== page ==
SAS vs parallel SCSI
SAS uses Serial transfer protocol to interface multiple devices hence lesser signaling overhead than parallel SCSI, resulting in higher speed.
No bus contention as SAS bus is point-to-point while SCSI bus is multidrop. Each device is connected by a dedicated bus to the initiator. Connection through expanders may appear to cause some contention, but this is transparent to the initiator.
SAS has no termination issues and does not require terminator packs like parallel SCSI.
SAS eliminates skew.
SAS supports higher number of devices (> 16384) while Parallel SCSI limits it to 16 or 32.
SAS supports higher transfer speed (1.5, 3.0 or 6.0 Gbps). The speed is realized on each initiator-target connection, hence higher throughput whereas in parallel SCSI the speed is shared across the entire multidrop bus.
SAS supports SATA devices.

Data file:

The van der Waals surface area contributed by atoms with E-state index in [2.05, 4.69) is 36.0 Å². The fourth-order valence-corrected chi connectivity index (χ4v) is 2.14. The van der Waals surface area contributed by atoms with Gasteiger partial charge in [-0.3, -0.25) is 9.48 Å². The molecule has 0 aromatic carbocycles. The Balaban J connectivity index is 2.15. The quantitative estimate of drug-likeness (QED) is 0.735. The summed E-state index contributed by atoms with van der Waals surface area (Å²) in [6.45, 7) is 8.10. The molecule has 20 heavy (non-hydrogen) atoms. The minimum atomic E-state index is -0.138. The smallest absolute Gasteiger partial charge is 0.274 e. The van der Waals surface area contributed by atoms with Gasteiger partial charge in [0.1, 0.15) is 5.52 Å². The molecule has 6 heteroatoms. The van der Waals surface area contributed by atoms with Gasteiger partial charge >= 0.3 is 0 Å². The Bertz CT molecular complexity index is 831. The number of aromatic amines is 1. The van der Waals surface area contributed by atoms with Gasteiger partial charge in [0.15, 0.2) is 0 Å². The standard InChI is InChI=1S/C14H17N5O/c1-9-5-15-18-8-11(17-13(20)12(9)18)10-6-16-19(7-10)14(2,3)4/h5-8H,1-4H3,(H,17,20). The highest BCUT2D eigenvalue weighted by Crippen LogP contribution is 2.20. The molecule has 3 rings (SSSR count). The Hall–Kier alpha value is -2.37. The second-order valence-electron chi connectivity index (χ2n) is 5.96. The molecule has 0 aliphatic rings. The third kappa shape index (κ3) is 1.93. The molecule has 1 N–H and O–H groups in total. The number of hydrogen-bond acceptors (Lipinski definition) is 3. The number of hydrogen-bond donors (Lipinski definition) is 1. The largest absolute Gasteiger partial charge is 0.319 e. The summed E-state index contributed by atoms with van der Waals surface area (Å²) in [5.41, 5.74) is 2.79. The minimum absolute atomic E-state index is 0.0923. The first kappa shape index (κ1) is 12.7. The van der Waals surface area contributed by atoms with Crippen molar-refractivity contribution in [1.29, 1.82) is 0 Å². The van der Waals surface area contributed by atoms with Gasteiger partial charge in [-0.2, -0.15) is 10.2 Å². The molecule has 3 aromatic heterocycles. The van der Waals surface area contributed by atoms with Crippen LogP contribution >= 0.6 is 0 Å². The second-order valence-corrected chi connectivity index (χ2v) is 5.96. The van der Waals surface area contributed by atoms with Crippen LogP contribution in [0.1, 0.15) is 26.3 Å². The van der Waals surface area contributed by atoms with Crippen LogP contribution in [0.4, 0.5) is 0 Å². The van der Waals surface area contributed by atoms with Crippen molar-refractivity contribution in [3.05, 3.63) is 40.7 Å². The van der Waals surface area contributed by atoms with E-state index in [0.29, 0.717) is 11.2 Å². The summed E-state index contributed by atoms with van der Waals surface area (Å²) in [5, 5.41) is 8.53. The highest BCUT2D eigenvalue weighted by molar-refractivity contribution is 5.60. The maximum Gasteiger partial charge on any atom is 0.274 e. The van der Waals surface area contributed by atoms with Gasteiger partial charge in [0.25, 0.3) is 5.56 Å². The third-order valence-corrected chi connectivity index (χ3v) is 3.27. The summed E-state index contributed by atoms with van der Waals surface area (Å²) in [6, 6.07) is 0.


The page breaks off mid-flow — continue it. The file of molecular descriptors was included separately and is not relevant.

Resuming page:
SAS uses SCSI commands to interface with SAS End devices.
SAS vs SATA
SATA devices are uniquely identified by their port number connected to the Host bus adapter while SAS devices are uniquely identifed by their World Wide Name (WWN).
SATA 1 devices do not support command queuing while SAS devices support Tagged Command Queuing. Effort is on in SATA 2 to support command queuing using Native Command Queuing (NCQ).
SATA follows ATA command set and supports hard drives and CD-ROM drives only while SAS supports a wide range of devices including hard drives, scanners, printers, CD-ROM drives etc.
SAS hardware allows multipath I/O to devices while SATA does not. Effort is on in SATA 2 to use port multiplier to achieve mulitpathing.
SATA is primarily used for non-critical applications like home PC use while SAS, due to its robustness, can be used for critical server applications.
SAS error recovery and reporting are much cleaner than SATA.
SAS complements SATA and is not a competitor to SATA.
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